by Morinville News Staff
The recession is over – and things are looking up was a central theme of the 2018-19 budget, tables Thursday afternoon by the NDP government, despite $40 billion in new debt over the next five years. That debt will be $8.8 billion and reduce annually over the next five years.
The government says Budget 2018-19 will move Alberta off the resource revenue rollercoaster by building “a more resilient and diversified economy based on stable, predictable funding, and getting the most value out of our resources.”
The NDP also say Budget 2018 also sets the path to balancing the budget by 2023-24 by investing public dollars where they are needed most, eliminating waste, controlling spending and finding efficiencies.
“The recession is behind us and Alberta’s economy is looking up. Alberta’s economy is creating good, mortgage-paying jobs and Alberta led the country in economic growth last year and is poised to do so again in 2018,” Joe Ceci, President of Treasury Board, Minister of Finance. “We will hold the line on spending increases and invest in new opportunities that create good jobs and diversify the economy. We will make sure the benefits of Alberta’s strengthening economic recovery will reach all Albertans and is built to last.”
Budget 2018-19 looks to invest $1 billion for partial upgrading over eight years beginning in 2019-20, generating up to $6 billion in private investment for natural gas processing through $500 million in royalty credits, and encouraging construction of new extraction facilities with $500 million in loan guarantees and grants for a Petrochemical Feedstock Infrastructure Program.
The government is also plannign to extending the Capital Investment Tax Credit, and launching a $20-million new Interactive Digital Media Tax Credit to attract and retain more tech entrepreneurs, and funding 3,000 new post-secondary technology spaces over the next five years and new scholarships to support technology and other emerging sectors like life sciences, clean technology and health innovation.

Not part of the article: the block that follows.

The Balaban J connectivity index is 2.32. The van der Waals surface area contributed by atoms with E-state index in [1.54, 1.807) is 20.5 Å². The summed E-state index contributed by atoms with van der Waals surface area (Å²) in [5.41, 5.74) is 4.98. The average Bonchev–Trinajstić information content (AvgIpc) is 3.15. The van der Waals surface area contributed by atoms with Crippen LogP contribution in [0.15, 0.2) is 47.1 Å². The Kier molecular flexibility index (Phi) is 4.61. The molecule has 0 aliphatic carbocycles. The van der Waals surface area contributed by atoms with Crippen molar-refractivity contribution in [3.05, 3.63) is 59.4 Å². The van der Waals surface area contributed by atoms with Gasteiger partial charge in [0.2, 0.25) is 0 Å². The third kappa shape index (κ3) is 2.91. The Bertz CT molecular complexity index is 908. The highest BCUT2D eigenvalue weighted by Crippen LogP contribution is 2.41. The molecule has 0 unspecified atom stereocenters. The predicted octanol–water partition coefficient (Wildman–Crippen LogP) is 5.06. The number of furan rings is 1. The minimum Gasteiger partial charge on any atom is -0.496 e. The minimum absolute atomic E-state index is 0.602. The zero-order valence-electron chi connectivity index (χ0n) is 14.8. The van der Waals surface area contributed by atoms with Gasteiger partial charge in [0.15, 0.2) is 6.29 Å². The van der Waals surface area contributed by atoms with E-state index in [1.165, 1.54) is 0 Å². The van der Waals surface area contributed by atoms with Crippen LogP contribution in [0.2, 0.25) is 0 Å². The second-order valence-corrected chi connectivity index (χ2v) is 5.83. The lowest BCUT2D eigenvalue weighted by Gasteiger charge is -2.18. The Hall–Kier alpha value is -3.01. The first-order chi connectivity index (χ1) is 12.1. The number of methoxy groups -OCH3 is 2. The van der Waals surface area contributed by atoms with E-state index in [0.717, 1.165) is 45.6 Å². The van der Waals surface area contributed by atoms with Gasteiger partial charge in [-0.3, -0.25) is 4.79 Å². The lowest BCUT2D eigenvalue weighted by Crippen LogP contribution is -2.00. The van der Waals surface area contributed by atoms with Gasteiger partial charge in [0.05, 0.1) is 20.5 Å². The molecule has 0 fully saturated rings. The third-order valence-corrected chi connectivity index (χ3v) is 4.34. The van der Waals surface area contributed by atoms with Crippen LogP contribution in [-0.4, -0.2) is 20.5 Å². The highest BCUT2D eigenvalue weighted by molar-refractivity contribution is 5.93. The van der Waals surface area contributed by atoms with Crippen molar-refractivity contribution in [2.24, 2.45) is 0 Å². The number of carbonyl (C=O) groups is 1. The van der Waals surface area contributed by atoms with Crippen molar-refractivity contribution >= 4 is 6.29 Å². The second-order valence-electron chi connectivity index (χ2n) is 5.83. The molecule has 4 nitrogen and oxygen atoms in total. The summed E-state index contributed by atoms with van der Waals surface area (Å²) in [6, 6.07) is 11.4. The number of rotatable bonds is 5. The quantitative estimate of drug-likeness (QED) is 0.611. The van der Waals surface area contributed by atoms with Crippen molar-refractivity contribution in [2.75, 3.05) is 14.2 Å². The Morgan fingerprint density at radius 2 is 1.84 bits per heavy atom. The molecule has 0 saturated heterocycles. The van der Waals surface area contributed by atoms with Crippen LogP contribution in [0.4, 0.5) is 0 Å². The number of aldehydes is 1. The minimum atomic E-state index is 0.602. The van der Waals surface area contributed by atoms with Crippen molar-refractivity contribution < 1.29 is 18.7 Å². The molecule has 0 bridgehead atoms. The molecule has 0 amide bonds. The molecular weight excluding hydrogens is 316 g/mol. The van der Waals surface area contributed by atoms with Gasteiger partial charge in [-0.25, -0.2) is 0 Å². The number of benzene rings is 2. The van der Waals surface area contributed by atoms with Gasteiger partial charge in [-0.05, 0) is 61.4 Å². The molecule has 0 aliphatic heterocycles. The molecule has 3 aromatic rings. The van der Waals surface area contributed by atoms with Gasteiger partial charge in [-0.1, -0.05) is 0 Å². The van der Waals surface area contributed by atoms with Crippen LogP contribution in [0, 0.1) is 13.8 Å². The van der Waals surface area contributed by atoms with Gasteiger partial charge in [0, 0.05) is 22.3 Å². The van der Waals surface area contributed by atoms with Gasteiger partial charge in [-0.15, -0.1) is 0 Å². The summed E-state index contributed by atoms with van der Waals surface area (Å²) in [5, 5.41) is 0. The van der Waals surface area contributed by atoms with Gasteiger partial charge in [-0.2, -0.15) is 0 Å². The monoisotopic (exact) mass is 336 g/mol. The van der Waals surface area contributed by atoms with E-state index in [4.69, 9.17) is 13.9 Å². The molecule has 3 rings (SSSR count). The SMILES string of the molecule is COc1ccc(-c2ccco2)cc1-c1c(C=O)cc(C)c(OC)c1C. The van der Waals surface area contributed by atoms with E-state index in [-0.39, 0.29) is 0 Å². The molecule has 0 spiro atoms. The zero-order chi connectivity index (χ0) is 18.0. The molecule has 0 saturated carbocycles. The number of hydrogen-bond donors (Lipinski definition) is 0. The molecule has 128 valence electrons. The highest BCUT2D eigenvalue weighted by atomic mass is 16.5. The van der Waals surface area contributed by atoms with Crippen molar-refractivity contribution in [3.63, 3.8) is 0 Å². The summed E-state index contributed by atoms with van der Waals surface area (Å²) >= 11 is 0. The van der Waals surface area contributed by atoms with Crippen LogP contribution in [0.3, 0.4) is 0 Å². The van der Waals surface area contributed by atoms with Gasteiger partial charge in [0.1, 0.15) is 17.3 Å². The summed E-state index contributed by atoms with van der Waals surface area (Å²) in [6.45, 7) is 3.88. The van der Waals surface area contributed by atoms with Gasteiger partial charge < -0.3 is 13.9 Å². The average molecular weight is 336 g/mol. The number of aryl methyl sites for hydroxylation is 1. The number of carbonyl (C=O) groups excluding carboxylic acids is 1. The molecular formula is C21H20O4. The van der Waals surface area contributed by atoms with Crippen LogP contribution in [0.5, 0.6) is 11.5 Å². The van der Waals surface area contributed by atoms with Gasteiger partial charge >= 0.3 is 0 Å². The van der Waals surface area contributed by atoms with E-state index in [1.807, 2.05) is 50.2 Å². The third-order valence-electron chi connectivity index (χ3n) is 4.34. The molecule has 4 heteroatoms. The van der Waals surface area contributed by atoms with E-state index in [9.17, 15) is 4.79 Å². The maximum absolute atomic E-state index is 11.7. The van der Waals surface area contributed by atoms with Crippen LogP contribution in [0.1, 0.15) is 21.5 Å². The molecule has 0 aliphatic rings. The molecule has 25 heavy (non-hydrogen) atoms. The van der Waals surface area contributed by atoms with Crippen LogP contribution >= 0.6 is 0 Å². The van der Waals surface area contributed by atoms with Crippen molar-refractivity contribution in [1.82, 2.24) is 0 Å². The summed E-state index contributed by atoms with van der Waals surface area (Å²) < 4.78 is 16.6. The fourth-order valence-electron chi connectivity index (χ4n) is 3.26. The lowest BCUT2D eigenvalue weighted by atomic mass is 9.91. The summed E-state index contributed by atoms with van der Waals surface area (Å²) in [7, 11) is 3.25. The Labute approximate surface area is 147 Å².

The government will also extend the post-secondary tuition freeze for the fourth year and continue the salary freeze on non-union public-sector employees as well as keeping the size of the Alberta Public Service flat.
The NDP say they will create 4,500 additional affordable child-care spaces through the Early Learning and Child Care Centre Program.
But the United Conservative Party is not impressed with the budget, stating Alberta’s “Virtual Finance Minister Hands Down Real Disaster Budget” in a media release Thursday afternoon targeting the province’s carbon levy.
“Hidden from Albertans in this budget is a 67 per cent hike to the Trudeau-NDP carbon tax, just like it was hidden from Albertans in the last election,” said UCP Leader Jason Kenney. “With their rose-coloured glasses, the NDP continues to demonstrate that they are deeply out of touch with the concerns and priorities of everyday Albertans who continue to manage their finances a heck of a lot better than this NDP finance minister.”
Kenney went on to blast the NDP’s deficit, particularly the $3.7 billion in interest Kenney says the province will be spending by 2023.
“In their 2015 campaign platform, the NDP promised a $25 million surplus by this year. Instead, Albertans get an NDP deficit of $8.8 billion,” Kenney said. “We are drowning in a sea of red ink. By 2023-34, the year the NDP is promising a return to balance, Alberta will have $96 billion in total debt. The NDP will have increased Alberta’s debt by a massive 638% versus what they inherited.”